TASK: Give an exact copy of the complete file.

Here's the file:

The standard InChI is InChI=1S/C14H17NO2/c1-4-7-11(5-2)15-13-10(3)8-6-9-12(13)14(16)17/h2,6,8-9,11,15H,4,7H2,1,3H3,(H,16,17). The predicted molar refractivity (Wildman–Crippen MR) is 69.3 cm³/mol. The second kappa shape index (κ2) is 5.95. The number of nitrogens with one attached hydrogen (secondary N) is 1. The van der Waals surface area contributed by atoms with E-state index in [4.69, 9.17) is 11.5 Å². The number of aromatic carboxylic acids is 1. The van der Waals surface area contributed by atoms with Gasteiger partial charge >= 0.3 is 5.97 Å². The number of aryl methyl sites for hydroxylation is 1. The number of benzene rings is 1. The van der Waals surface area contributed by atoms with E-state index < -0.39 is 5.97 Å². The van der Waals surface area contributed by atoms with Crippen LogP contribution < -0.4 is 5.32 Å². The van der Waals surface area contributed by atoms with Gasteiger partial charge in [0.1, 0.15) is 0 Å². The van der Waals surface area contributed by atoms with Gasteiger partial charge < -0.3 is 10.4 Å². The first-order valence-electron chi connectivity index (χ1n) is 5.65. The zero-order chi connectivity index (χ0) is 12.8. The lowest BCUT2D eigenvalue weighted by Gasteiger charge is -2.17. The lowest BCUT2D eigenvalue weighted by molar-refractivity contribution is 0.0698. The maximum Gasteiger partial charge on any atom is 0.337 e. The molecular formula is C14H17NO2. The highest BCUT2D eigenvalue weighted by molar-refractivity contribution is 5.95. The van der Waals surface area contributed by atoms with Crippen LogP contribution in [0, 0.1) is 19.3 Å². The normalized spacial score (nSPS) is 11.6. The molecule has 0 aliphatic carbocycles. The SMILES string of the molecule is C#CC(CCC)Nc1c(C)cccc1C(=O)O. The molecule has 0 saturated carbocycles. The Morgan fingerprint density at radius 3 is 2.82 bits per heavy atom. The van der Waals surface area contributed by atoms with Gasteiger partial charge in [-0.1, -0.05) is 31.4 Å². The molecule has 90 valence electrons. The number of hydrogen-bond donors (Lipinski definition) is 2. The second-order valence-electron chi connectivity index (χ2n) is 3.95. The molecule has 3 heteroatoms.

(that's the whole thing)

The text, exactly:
The standard InChI is InChI=1S/C14H17NO2/c1-4-7-11(5-2)15-13-10(3)8-6-9-12(13)14(16)17/h2,6,8-9,11,15H,4,7H2,1,3H3,(H,16,17). The predicted molar refractivity (Wildman–Crippen MR) is 69.3 cm³/mol. The second kappa shape index (κ2) is 5.95. The number of nitrogens with one attached hydrogen (secondary N) is 1. The van der Waals surface area contributed by atoms with E-state index in [4.69, 9.17) is 11.5 Å². The number of aromatic carboxylic acids is 1. The van der Waals surface area contributed by atoms with Gasteiger partial charge >= 0.3 is 5.97 Å². The number of aryl methyl sites for hydroxylation is 1. The number of benzene rings is 1. The van der Waals surface area contributed by atoms with E-state index < -0.39 is 5.97 Å². The van der Waals surface area contributed by atoms with Crippen LogP contribution < -0.4 is 5.32 Å². The van der Waals surface area contributed by atoms with Gasteiger partial charge in [0.1, 0.15) is 0 Å². The van der Waals surface area contributed by atoms with Gasteiger partial charge < -0.3 is 10.4 Å². The first-order valence-electron chi connectivity index (χ1n) is 5.65. The zero-order chi connectivity index (χ0) is 12.8. The lowest BCUT2D eigenvalue weighted by Gasteiger charge is -2.17. The lowest BCUT2D eigenvalue weighted by molar-refractivity contribution is 0.0698. The maximum Gasteiger partial charge on any atom is 0.337 e. The molecular formula is C14H17NO2. The highest BCUT2D eigenvalue weighted by molar-refractivity contribution is 5.95. The van der Waals surface area contributed by atoms with Crippen LogP contribution in [0, 0.1) is 19.3 Å². The normalized spacial score (nSPS) is 11.6. The molecule has 0 aliphatic carbocycles. The SMILES string of the molecule is C#CC(CCC)Nc1c(C)cccc1C(=O)O. The molecule has 0 saturated carbocycles. The Morgan fingerprint density at radius 3 is 2.82 bits per heavy atom. The van der Waals surface area contributed by atoms with Gasteiger partial charge in [-0.1, -0.05) is 31.4 Å². The molecule has 90 valence electrons. The number of hydrogen-bond donors (Lipinski definition) is 2. The second-order valence-electron chi connectivity index (χ2n) is 3.95. The molecule has 3 heteroatoms.